A few weeks ago someone told me that my old friend’s house was up for sale. He didn’t say why. Didn’t say if maybe she was moving in with someone, maybe getting married, maybe just changing jobs. I didn’t ask. Didn’t think I had the right to know. Eventually, I yielded to temptation. I took a look at the listing. I wanted to see how far she’d gotten with the place before making the decision to give up. To walk away.

It never occurred to me that the house would be empty in the photos that accompanied the listing. That she would already be gone. I don’t think I was prepared to see that. It made me think about how lonely she’d been in that house, made me think about how lonely most of us are. How sometimes you can’t say the things you need to say to someone when they are right in front of you. It feels like you’re both covered in gauze, maybe. Like you can’t quite get the words out. It’s that same helplessness that you feel in dreams, where you could solve the problem or save yourself if you could just get the words out. But you can’t open your mouth, can’t say anything at all. Then you wake up and you have this unpleasant cut-glass clarity about everything that was so gauzy, so fuzzy, just a moment before. All the answers are right in front of you. It’s just too late to do anything about it.

I miss her. It’s not that I wish that I’d gone to live with in her house. She really is better off without me. No matter what’s happened since the day we said goodbye. I believe that. I have to believe that, just to continue getting up in the morning. But I do wish that I’d made better use of the time we had together. And I wish that I’d loved her the way she wanted to be loved. The way she loved me. Not grand and dramatic and sweeping and overpowering. Not the kind of love that makes you risk your life or cut your wrists or abandon everything you’ve ever known for some romantic dream. Just the kind of love that makes you paint a wall. Or fix a bathroom. Or keep a space empty in your garage, in the hopes that someone will come to visit. Or hold on to a house that you can’t really afford, for just another month or another year, hoping that you’ll wake up one day next to someone who loves you, too.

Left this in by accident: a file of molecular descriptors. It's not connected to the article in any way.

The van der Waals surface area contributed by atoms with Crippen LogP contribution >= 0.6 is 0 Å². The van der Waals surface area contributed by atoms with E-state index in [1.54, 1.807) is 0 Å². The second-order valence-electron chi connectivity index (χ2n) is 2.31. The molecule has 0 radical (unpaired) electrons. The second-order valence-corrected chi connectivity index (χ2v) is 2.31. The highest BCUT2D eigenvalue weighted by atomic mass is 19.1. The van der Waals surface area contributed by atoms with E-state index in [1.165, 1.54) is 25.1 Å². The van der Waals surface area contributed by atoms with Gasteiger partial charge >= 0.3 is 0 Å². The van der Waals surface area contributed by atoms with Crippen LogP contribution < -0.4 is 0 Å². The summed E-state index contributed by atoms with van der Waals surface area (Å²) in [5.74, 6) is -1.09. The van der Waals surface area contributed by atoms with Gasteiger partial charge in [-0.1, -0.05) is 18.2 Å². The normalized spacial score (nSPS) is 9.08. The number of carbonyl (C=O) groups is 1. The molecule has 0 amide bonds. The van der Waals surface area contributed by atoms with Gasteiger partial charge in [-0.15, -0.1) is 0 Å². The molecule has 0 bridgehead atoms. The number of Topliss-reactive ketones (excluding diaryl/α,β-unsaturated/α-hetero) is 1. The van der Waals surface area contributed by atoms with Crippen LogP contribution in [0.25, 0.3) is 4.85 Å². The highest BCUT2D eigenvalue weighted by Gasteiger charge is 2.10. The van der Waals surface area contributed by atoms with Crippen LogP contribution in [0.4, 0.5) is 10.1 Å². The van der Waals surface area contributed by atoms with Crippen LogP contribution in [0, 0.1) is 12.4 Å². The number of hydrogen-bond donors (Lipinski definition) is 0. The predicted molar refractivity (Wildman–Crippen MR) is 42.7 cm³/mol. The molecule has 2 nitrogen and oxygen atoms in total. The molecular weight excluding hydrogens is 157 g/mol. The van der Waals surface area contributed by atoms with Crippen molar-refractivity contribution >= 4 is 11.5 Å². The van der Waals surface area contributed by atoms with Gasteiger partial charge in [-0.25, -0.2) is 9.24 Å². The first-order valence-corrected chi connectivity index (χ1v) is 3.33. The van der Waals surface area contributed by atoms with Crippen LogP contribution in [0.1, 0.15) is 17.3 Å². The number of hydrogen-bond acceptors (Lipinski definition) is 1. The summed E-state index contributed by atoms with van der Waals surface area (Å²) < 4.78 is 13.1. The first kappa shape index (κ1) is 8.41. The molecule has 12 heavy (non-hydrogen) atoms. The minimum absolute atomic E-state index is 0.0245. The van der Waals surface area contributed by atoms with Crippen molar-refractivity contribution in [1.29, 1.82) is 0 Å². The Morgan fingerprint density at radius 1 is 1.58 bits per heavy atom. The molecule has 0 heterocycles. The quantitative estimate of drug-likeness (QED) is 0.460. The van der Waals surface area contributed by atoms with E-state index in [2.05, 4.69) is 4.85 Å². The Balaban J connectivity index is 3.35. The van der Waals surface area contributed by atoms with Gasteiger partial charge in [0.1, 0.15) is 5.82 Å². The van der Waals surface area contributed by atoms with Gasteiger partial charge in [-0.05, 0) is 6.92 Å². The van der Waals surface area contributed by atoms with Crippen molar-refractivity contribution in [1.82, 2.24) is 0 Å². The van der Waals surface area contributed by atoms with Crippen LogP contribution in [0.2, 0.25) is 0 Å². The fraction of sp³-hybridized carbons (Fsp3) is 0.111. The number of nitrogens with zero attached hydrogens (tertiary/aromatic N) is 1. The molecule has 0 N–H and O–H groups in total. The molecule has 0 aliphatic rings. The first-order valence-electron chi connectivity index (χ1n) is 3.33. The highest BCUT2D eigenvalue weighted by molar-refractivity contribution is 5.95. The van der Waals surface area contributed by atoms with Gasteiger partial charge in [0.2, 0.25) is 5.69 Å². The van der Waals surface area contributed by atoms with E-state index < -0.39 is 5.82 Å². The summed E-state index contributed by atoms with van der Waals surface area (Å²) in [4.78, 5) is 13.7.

Without further ado, let’s see what I managed to get out the door this week.

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Weekly Roundup: Ain’t Messin’ Around Edition

I said God damn. Tne Lincoln Continental is already about my favorite American car in a long time — and now they went and made a guitar amp out of it! Where do I sign up? Oh… looks like I can’t.

You might not have noticed, but Lincoln is working very hard to associate the new Continental with modern-traditional African-American musicians like Gary Clark Jr. and Jon Batiste. There’s a lot of Sixties-style photography and marketing going on. I think it’s brilliant. Let Cadillac reach out to the rappers; Lincoln is all about the cool. Gary Clark Jr. is a cool dude. And a bit of a player, too, even if the video doesn’t showcase his best work.

Speaking of players… let’s see what your favorite mediocre guitarist had up his sleeve this week, shall we?

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Weekly Roundup: You Should See The Other Guy Edition

About twelve hours after you are the not-at-fault party in a car crash, no matter how minor, you will start getting calls from attorneys, body shops, and “official accident centers” that just happen to be affiliated with a local chiropractor. About thirty-six hours after the fact, you’ll start getting mail from various interested parties.

Ten days after a cheerful harmonica player and recreational marijuana enthusiast bopped his Mazda2 into my Accord, I’ve yet to hear from Liberty Mutual, the insurance company of said fellow. Well, that’s the way of the free market, ain’t it?

This was a busy week for me in all respects. Click the jump for the six — count ’em! — articles that I published since coming home from Sebring on Monday night.

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(Last) Weekly Roundup: My Way Or The… Okay, Just My Way Then Edition

I suppose it’s true that all Ohioans eventually become snowbirds. How else to explain the fact that I was at Road Atlanta last weekend and Sebring this weekend? Naturally, temperatures back in Powell have hovered around sixty-five degrees for the whole time I’ve been gone. They’re scheduled to drop back down into the cellar right around the time my plane has to land.